Categorized | Editorials

Making Things Happen

For as long as we can remember, Bahamians have been waiting and waiting for this or that foreign investor to come to their rescue; provide them with jobs and in the meantime, reap for themselves huge profits.

This model of development takes it for granted that this is the best way of developing this country. While this way of thinking did bring with it a modicum of so-called success for a significant number of Bahamians, some among us routinely wondered how we would all fare in the absence of this foreign-dominated finance capital.

We need wonder no more since we now know that in the absence of such money, some Bahamians panic and some others routinely give up. There is today a growing sense of panic that is settling in as if it were some dark cloud over the heads of any number of Bahamians who cannot find work commensurate with either their aspirations or with their level of education.

As we today recall, we were witness in another time – namely that time in 2001 – when – in the immediate aftermath of Tuesday, September 11, 2001, the planes stopped coming in and so did the tourists they would usually disgorge. As we indicated then, “…Granted this country’s dependency on the United States economy, there is no gainsaying the fact that Bahamians from all walks of life are extremely concerned about the really bad news coming in from the United States of America…” That bad news was then being focused on what seemed to be the mother of all collapses as that great nation’s financial system teetered on the cusp of a mighty meltdown.

Mercifully, this catastrophe was averted. But as the record would also shows, disaster piled upon disaster was in the offing; thus the rising cost of living, lack luster tourist arrivals and any number of serious challenges to the financial services industry.

And then, along came the Great Economic Recession of 2008 and that roaring round of god-awful disasters which continue to roil and discombobulate so very many of our people.

This land’s decent, law-abiding citizenry woke to find themselves caught smack-dab in the middle of crime-wave upon crime-wave as accompanied by gun-fire. Bahamians we know tell us that this is the worse things have been since September 11th. 200l, when the United States was struck by terrorists.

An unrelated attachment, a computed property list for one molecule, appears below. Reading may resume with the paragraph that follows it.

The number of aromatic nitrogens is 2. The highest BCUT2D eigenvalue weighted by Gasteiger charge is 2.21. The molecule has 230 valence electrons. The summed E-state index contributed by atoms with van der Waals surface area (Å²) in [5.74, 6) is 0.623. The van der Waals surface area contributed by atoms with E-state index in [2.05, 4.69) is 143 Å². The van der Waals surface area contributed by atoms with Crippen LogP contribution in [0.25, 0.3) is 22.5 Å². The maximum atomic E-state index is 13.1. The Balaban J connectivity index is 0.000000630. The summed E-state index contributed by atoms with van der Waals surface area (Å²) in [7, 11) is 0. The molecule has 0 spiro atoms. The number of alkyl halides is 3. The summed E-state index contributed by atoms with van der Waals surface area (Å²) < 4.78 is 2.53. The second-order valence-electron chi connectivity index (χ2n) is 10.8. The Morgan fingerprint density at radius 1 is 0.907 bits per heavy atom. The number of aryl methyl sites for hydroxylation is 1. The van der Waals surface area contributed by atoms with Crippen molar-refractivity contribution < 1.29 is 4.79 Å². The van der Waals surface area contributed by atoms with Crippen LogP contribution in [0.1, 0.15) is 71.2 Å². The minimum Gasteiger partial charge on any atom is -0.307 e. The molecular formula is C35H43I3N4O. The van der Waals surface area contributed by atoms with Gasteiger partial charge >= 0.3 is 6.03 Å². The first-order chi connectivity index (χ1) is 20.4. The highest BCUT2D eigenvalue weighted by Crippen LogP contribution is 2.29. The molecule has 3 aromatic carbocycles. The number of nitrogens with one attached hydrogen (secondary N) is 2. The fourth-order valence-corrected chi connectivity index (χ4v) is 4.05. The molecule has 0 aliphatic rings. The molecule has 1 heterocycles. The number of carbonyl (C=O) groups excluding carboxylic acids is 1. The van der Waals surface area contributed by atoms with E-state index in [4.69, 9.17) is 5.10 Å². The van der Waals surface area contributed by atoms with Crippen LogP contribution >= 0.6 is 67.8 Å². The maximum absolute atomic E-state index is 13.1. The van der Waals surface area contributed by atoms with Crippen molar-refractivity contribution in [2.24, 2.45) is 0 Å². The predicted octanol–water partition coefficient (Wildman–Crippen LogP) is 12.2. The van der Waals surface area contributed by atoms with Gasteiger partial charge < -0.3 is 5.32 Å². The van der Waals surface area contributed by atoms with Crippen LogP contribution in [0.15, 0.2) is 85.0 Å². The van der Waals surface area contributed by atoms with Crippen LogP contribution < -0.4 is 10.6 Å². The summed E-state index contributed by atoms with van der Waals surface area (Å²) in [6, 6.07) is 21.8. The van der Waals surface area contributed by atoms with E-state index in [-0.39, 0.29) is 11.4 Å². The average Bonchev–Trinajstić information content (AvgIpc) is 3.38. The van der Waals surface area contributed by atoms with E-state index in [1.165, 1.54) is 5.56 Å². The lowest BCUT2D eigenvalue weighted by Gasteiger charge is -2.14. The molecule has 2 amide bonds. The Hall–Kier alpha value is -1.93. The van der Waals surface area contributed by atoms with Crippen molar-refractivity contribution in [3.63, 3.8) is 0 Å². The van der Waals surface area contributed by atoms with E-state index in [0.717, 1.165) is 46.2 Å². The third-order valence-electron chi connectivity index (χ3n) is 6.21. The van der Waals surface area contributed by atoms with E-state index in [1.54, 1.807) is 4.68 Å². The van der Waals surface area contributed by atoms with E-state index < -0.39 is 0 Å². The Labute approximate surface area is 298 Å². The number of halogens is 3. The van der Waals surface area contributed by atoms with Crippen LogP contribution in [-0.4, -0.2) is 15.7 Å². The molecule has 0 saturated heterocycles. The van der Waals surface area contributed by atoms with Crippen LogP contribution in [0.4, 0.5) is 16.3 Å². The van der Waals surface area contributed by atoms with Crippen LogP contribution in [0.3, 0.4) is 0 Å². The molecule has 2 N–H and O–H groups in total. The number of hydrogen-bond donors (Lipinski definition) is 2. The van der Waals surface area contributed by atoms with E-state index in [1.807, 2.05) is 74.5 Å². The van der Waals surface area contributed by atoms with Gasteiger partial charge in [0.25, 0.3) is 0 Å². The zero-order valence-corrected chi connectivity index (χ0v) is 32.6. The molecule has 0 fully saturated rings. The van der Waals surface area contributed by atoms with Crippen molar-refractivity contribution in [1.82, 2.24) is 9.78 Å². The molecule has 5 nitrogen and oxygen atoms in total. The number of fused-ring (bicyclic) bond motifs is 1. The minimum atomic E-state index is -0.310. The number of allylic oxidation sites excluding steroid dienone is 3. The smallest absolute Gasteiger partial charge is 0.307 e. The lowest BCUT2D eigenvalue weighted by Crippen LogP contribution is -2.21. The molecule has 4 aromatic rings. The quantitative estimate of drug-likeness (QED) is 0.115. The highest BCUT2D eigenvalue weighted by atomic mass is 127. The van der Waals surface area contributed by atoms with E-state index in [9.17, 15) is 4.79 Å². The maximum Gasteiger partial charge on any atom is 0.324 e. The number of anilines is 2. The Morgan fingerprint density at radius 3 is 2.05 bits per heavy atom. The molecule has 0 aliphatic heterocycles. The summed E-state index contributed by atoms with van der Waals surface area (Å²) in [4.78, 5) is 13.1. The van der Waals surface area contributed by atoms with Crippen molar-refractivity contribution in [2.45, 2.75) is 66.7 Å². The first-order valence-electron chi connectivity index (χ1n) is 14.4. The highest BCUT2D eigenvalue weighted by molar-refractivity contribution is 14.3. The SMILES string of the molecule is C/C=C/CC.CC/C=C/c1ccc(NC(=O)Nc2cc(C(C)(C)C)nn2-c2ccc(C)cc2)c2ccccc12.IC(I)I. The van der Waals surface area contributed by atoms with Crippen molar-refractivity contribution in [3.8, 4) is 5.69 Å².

As these people so vividly recall, tourist arrivals plummeted and money was in scarce supply. Today some of those same fears are bubbling up, bringing with them all manner of dire premonitions concerning hard times that they fear might get even harder. Indeed, Bahamians now understand well enough that when America catches a cold, a bad case of influenza is on the way for them and their fellow-Bahamians. This need not always become our fate. But clearly, some Bahamians are by the day growing more and more despondent.

They are despairing not only because things are bad, but because they dared believe that there was some kind of quick-fix solution for the problems they faced in their households and in their communities. It is also so very clear that some of these people only now understand that government itself is subject to any number of limitations to its room for fiscal maneuver.

And so, it’s now welcome to the real world where you get nothing for nothing and very little for your penny. This – in turn – brings us to that juncture where we are constrained to advise as follows:- This land’s limited natural resources, vulnerability to natural hazards , economic fragility and debt determine the extent to which we not only survive; but also influences our ability to compete in a global environment that is constantly changing.

The future – if there is one for our people as a viable nation – must be one where Bahamians are prepared to earn and pay their way in the world. Assuredly, this place in a new ordering of things in the world can and should be earned legitimately.

We have no patience with those social termites who believe that there is somehow some quick-fix stratagem that can some how feed, clothe, shelter and keep safe the vast majority of the Bahamian people. The Bahamas that can and should be built must be one where the Bahamas produces more of the food its people consume. The time is surely now for the generation of ideas that will do more to encourage Bahamians to see themselves as nation-builders – as boys and girls, men and women who can make some things happen.

Written by Jones Bahamas

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